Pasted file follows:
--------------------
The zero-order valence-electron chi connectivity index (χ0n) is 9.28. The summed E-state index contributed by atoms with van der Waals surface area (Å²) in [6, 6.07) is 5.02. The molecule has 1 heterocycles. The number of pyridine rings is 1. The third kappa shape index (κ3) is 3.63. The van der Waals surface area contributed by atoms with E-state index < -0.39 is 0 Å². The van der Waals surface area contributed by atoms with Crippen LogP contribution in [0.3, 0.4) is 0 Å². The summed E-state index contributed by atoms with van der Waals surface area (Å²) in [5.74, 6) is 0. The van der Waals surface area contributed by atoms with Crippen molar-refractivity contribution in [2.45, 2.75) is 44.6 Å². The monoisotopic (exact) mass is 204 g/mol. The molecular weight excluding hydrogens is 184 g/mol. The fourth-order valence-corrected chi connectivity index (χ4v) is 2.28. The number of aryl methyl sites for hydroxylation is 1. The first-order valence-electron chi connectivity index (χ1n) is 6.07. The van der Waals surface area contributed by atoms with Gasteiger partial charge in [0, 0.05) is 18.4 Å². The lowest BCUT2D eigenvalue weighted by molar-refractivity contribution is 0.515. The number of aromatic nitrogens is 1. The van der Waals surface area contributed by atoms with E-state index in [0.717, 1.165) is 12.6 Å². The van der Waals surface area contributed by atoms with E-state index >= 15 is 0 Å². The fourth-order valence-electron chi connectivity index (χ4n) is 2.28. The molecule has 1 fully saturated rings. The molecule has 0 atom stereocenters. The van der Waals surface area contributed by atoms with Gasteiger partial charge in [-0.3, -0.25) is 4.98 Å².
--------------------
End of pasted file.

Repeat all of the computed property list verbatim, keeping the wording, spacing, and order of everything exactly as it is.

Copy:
The zero-order valence-electron chi connectivity index (χ0n) is 9.28. The summed E-state index contributed by atoms with van der Waals surface area (Å²) in [6, 6.07) is 5.02. The molecule has 1 heterocycles. The number of pyridine rings is 1. The third kappa shape index (κ3) is 3.63. The van der Waals surface area contributed by atoms with E-state index < -0.39 is 0 Å². The van der Waals surface area contributed by atoms with Crippen LogP contribution in [0.3, 0.4) is 0 Å². The summed E-state index contributed by atoms with van der Waals surface area (Å²) in [5.74, 6) is 0. The van der Waals surface area contributed by atoms with Crippen molar-refractivity contribution in [2.45, 2.75) is 44.6 Å². The monoisotopic (exact) mass is 204 g/mol. The molecular weight excluding hydrogens is 184 g/mol. The fourth-order valence-corrected chi connectivity index (χ4v) is 2.28. The number of aryl methyl sites for hydroxylation is 1. The first-order valence-electron chi connectivity index (χ1n) is 6.07. The van der Waals surface area contributed by atoms with Gasteiger partial charge in [0, 0.05) is 18.4 Å². The lowest BCUT2D eigenvalue weighted by molar-refractivity contribution is 0.515. The number of aromatic nitrogens is 1. The van der Waals surface area contributed by atoms with E-state index in [0.717, 1.165) is 12.6 Å². The van der Waals surface area contributed by atoms with E-state index >= 15 is 0 Å². The fourth-order valence-electron chi connectivity index (χ4n) is 2.28. The molecule has 1 fully saturated rings. The molecule has 0 atom stereocenters. The van der Waals surface area contributed by atoms with Gasteiger partial charge in [-0.3, -0.25) is 4.98 Å².